2017-06-26T11:42:18+00:00Pritzker Hageman, P.A.Fred Pritzker 45 S 7th St, #2950 Minneapolis, MN, 55402 U.S.A +1.612.338.0202

Our law firm is investigating an outbreak of E. coli O157:H7 poisoning linked to ground beef produced by Adams Farm Slaughterhouse in Athol, Massachusetts. To date, the outbreak involves 7 people from 4 states: Connecticut (2), Massachusetts (3), Pennsylvania (1) and West Virginia (1).

Adams Farm Slaughterhouse CDC Map

How was Adams Farm Slaughterhouse Connected to the E. coli Outbreak?

Months of investigation led to Adams Farm Slaughterhouse in Athol, Massachusetts.

The Interviews

Five of the seven people sickened in the outbreak were interviewed and answered questions about the foods they ate in the week before they had symptoms of E. coli poisoning (the incubation period for E. coli can be a week). All five told investigators that they ate ground beef in the week before they got sick.

The Traceback Investigation

When the interviews pointed to ground beef as a suspected source of the outbreak, investigators did traceback investigations to find out if the ground beef eaten by the outbreak victims had a connection. Evidence gathered in the traceback investigations indicated that people sickened in the outbreak ate ground beef which had been produced by Adams Farm Slaughterhouse, according to the CDC. In Connecticut, the Connecticut Department of Public Health collected leftover ground beef from the home of one of the seven people sickened in the outbreak and from a restaurant. The beef in both instances had been produced by Adams Farm Slaughterhouse.

Genetic Testing

Colorado sent ground beef samples from the home and the restaurant to federal laboratories to get tested. The outbreak strain of E. coli O157:H7 was found in samples from both the home and the restaurant.

E coli
Electron Micrograph of a Cluster of E. coli Bacteria

Every E. coli O157:H7 outbreak is caused by a genetically unique strain of the bacteria. When food is found to be contaminated with the same strain of E. coli O157:H7 that caused an outbreak, that food is most likely the source of the outbreak.

Ryan Osterholm
Contact Attorney Ryan Osterholm

Genetic testing creates patterns for each E. coli isolate tested,” said attorney Ryan Osterholm. “Matching patterns are connected. This is important evidence in an E. coli lawsuit against companies that process, distribute or sell contaminated food.” Ryan has won settlements for clients in cases against Chipotle, Costco, Olive Garden and others. He is one of the few lawyers in the U.S. who practices almost exclusively in the area of food safety litigation.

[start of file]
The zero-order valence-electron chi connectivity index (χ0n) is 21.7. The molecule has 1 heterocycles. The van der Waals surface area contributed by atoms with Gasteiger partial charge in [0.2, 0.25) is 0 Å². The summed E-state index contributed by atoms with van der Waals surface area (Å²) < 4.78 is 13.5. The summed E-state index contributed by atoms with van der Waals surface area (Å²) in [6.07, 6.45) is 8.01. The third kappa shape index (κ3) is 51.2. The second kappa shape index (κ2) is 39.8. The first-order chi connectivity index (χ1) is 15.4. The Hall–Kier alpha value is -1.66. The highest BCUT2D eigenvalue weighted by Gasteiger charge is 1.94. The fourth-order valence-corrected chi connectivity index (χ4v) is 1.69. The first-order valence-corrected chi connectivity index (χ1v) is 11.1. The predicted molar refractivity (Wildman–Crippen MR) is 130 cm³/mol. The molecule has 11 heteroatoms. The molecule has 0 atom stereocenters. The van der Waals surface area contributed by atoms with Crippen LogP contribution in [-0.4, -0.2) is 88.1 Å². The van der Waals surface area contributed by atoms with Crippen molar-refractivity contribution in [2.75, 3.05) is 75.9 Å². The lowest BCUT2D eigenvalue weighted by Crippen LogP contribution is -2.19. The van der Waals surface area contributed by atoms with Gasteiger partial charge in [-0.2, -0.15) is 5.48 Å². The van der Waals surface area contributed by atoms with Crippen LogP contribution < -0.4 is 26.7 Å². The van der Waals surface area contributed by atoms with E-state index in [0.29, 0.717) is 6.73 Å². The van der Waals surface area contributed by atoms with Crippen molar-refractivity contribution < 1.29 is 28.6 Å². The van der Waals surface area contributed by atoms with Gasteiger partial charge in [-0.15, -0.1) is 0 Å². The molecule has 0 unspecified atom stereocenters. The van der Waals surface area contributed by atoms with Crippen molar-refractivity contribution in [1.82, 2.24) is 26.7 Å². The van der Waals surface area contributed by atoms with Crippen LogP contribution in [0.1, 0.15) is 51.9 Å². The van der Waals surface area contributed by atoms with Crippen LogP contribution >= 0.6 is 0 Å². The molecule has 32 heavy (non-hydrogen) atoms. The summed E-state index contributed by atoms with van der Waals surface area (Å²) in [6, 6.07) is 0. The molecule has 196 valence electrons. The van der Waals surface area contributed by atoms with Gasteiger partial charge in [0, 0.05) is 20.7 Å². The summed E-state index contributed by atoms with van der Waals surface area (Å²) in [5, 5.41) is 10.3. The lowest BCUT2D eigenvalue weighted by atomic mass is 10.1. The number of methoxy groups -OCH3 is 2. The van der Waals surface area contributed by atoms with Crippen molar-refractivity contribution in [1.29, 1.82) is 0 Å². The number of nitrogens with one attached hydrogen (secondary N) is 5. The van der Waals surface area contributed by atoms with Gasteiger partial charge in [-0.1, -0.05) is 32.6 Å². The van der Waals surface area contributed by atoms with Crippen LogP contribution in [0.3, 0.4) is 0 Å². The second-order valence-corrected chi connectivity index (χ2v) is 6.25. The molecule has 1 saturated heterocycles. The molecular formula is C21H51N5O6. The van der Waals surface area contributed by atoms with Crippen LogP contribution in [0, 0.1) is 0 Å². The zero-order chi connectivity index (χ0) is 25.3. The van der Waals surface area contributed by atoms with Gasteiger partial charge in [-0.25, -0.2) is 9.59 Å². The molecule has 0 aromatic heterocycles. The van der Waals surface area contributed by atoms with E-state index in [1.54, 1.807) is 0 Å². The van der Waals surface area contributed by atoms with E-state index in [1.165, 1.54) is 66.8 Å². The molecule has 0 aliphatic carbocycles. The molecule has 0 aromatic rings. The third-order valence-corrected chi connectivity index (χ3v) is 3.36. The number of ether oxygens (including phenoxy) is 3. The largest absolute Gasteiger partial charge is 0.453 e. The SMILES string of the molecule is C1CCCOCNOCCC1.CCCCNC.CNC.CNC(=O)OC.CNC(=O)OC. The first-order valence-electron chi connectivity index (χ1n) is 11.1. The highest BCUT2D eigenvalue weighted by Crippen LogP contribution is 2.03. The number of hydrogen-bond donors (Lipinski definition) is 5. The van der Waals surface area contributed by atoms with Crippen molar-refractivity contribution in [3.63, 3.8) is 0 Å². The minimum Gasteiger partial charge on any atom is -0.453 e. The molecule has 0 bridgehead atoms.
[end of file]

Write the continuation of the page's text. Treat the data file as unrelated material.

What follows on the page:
Outbreak Victims

A hamburger should not be scary. They don’t belong on Halloween shirts. But for 7 people, eating a hamburger will never be the same, and they may never eat one again.

E. coli causes severe abdominal cramps and diarrhea that can be bloody, a sign of dangerous hemorrhagic colitis. It very often causes such bad dehydration that hospitalization is required. It also can lead to a condition called hemolytic uremic syndrome (HUS), the leading cause of kidney failure in children in the U.S. To date, thankfully, no one has developed HUS in this outbreak. However, even if someone who gets an E. coli infection does not develop HUS, there is an increased risk of future kidney problems, according to some medical experts.

The CDC has provided the following information about the people sickened in the outbreak. As you read it, remember that these people really suffered. They are not just statistics.

Dates of onset of illness range from June 27, 2016 to September 4, 2016.  Because it takes 2 to 3 weeks for a case of E. coli to be confirmed and reported to the CDC, there may be Illnesses that occurred after September 8, 2016 might not yet be reported due to the time it takes between when a person becomes ill and when the illness is reported. This takes an average of 2 to 3 weeks.

The age of people sickened range from 1 to 74, with a median age of 25. Five of the seven people sickened in the outbreak were hospitalized.

Adams Farm Slaughterhouse Recall

Prompted by this outbreak, on September 24, 2016, Adams Farm Slaughterhouse recalled various cuts of beef, veal, and bison products because they may be contaminated with E. coli O157:H7. The recall includes products originated from animals slaughtered on:

  • July 15, 25, and 27, 2016;
  • August 3, 8, 10, 11, 17, 24 and 26, 2016.

These products were further processed and packed on various dates between July 21, and September 22, 2016. The products have establishment number EST. 5497 inside the USDA mark of inspection and include several lot numbers and cuts of meat. The full list can be found on the USDA website.

The recalled products were shipped to farmer’s markets, retail locations, and restaurants in Massachusetts, Connecticut, and eastern New York. The products may have also been shipped to neighboring states.